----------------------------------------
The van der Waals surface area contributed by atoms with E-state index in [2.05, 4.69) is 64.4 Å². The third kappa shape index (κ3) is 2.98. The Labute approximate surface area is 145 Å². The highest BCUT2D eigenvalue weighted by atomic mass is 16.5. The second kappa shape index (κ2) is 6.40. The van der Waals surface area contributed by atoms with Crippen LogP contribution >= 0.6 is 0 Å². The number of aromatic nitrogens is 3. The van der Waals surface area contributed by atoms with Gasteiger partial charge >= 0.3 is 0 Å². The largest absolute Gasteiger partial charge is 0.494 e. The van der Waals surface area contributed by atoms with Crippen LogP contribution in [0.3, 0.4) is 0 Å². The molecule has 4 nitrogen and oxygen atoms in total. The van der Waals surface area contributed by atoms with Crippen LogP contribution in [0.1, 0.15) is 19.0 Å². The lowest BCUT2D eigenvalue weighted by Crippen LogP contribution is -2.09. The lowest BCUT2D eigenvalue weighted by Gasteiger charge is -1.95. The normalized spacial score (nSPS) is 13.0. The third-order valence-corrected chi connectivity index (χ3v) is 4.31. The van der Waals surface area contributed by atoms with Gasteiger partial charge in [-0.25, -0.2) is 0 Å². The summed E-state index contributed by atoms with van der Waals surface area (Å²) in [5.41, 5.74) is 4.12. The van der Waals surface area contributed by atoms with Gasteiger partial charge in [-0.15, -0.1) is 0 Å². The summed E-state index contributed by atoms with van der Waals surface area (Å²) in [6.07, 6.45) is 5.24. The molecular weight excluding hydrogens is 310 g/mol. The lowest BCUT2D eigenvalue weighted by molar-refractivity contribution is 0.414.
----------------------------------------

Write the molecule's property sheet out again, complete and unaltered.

The van der Waals surface area contributed by atoms with E-state index in [2.05, 4.69) is 64.4 Å². The third kappa shape index (κ3) is 2.98. The Labute approximate surface area is 145 Å². The highest BCUT2D eigenvalue weighted by atomic mass is 16.5. The second kappa shape index (κ2) is 6.40. The van der Waals surface area contributed by atoms with Crippen LogP contribution >= 0.6 is 0 Å². The number of aromatic nitrogens is 3. The van der Waals surface area contributed by atoms with Gasteiger partial charge >= 0.3 is 0 Å². The largest absolute Gasteiger partial charge is 0.494 e. The van der Waals surface area contributed by atoms with Crippen LogP contribution in [0.3, 0.4) is 0 Å². The molecule has 4 nitrogen and oxygen atoms in total. The van der Waals surface area contributed by atoms with Crippen LogP contribution in [0.1, 0.15) is 19.0 Å². The lowest BCUT2D eigenvalue weighted by Crippen LogP contribution is -2.09. The lowest BCUT2D eigenvalue weighted by Gasteiger charge is -1.95. The normalized spacial score (nSPS) is 13.0. The third-order valence-corrected chi connectivity index (χ3v) is 4.31. The van der Waals surface area contributed by atoms with Gasteiger partial charge in [-0.25, -0.2) is 0 Å². The summed E-state index contributed by atoms with van der Waals surface area (Å²) in [5.41, 5.74) is 4.12. The van der Waals surface area contributed by atoms with Gasteiger partial charge in [-0.15, -0.1) is 0 Å². The summed E-state index contributed by atoms with van der Waals surface area (Å²) in [6.07, 6.45) is 5.24. The molecular weight excluding hydrogens is 310 g/mol. The lowest BCUT2D eigenvalue weighted by molar-refractivity contribution is 0.414.